An excerpt from Somerset Grove
Ruby’s mother, Ingrid, came into the bedroom the two women had shared since they moved into the house and told the girls it was time for Anne to leave. Ruby missed the grave look on Ingrid’s face as she was hugging Anne goodbye before turning back to finish her packing.
“There wasn’t anything at the post office for you,” Ingrid said to Ruby’s back.
Ruby stopped packing, but didn’t turn around. “It’s fine. The mail must be delayed, that’s all.”
“You don’t even know where you’re supposed to be going when you get there. Did he tell you when he was picking you up from the port? Did he even tell you the address where you’re supposed to be living?” Ingrid fired off questions as she watched Ruby moving about the room looking for things to pack and avoiding eye contact.
Ingrid leaned against the doorframe and let out a sigh as she began to unravel her long braid of black and gray hair that hung almost to the middle of her back. She was once what people described as exotic, with her dark satiny skin and wavy jet black hair. Her prominent cheekbones portrayed her mixed Panamanian heritage. She had moved to Jamaica with her Scottish-born husband, Samuel, who had plans of developing a large sugar estate on the island’s rich soil. Those plans had perished soon after Samuel returned home one day with a raging fever. All of Ingrid’s island remedies did nothing for her husband who took to his bed that evening and never rose from it. Thirteen-year-old Ruby had stood by her mother at her father’s graveside with only four other people from the tiny town who showed up to pay their respects.
Ingrid aged almost overnight after Samuel died, trying to recover from the loss of her husband and their home. Her hair developed silver streaks and lines began to show in her barely 35-year-old face. She found work as a seamstress and moved herself and Ruby into a tiny house just outside the estate they once owned.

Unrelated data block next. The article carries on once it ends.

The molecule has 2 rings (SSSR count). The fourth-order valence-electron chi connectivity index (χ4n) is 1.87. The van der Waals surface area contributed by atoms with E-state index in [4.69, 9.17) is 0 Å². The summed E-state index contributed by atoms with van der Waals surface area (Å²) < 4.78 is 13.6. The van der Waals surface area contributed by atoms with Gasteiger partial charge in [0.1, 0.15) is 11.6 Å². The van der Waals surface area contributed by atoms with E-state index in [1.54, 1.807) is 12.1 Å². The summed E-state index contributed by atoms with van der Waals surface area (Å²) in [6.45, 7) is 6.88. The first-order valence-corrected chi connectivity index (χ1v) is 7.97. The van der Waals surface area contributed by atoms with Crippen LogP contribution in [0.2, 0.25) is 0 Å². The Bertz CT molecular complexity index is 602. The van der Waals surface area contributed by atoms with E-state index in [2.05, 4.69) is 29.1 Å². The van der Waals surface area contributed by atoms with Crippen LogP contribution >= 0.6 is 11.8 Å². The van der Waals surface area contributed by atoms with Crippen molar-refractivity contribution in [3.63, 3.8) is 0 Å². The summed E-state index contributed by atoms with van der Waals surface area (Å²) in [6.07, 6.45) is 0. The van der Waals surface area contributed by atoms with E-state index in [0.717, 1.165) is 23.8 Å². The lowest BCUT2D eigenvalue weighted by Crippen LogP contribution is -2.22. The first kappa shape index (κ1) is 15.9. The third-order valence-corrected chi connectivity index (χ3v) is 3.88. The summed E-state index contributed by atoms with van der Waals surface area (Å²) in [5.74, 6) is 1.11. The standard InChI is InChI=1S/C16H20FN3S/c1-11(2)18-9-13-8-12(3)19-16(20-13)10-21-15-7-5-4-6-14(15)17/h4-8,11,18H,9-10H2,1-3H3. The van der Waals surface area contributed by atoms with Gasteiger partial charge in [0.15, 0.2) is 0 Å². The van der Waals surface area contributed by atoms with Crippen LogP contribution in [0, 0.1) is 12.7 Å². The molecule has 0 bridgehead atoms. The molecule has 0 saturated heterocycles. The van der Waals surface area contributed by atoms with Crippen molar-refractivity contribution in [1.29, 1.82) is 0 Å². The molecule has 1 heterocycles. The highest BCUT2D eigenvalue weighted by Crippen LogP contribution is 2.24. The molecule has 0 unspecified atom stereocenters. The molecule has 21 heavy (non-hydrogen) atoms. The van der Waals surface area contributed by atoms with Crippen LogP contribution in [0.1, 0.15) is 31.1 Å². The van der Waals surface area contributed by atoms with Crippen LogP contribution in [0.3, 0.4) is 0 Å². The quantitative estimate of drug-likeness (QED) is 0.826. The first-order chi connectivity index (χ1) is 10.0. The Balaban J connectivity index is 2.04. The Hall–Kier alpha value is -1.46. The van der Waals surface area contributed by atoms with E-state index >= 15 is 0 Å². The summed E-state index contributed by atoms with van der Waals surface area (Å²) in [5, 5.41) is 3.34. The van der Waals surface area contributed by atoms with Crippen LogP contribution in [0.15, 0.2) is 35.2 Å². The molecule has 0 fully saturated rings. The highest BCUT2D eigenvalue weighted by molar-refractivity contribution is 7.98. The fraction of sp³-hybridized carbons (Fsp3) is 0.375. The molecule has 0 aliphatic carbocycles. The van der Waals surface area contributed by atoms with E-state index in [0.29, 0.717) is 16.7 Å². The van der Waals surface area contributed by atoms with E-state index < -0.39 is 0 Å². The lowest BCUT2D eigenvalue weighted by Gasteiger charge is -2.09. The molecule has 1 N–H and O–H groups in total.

Ruby’s teen years were marked with isolation. The girls looked on her dark bronze skin and flowing locks with a mixture of fascination and scorn, especially when Ruby started receiving attention from boys.
Only two girls, Anne and Cynthia Jones, befriended Ruby during her school years. Anne and Cynthia were twins who were also born of mixed heritage; their father was an Englishman who taught at their school and their mother was a petite Jamaican woman with a nut brown skin tone. The twin girls were tall and slim, and had complexions that reminded Ruby of her morning tea after the cream had been added. The three girls bonded over their differences and were as close as if they were sisters born of the same blood.
The girls attended the same school as Winston though he was two years older than them. Winston was the color of rich dark cocoa, with piercing dark eyes to match and he was regarded as one of the nicest looking boys in town. It was unclear, at first, who Winston was interested in, drawn in by their exotic looks, as he flirted equally with all three girls and all three girls flirted back. Ruby eventually became the frontrunner for Winston’s attention as their path home always took Ruby and Winston three-quarters of a mile past the twins’ front gate. Anne shrugged off the loss since her attention was soon turned towards one of her older brother’s friends. Cynthia, on the other hand, chose to address Winston’s slight by saying she was never really interested in him anyway. “He seems very sneaky to me,” she would say. “I wouldn’t trust him.”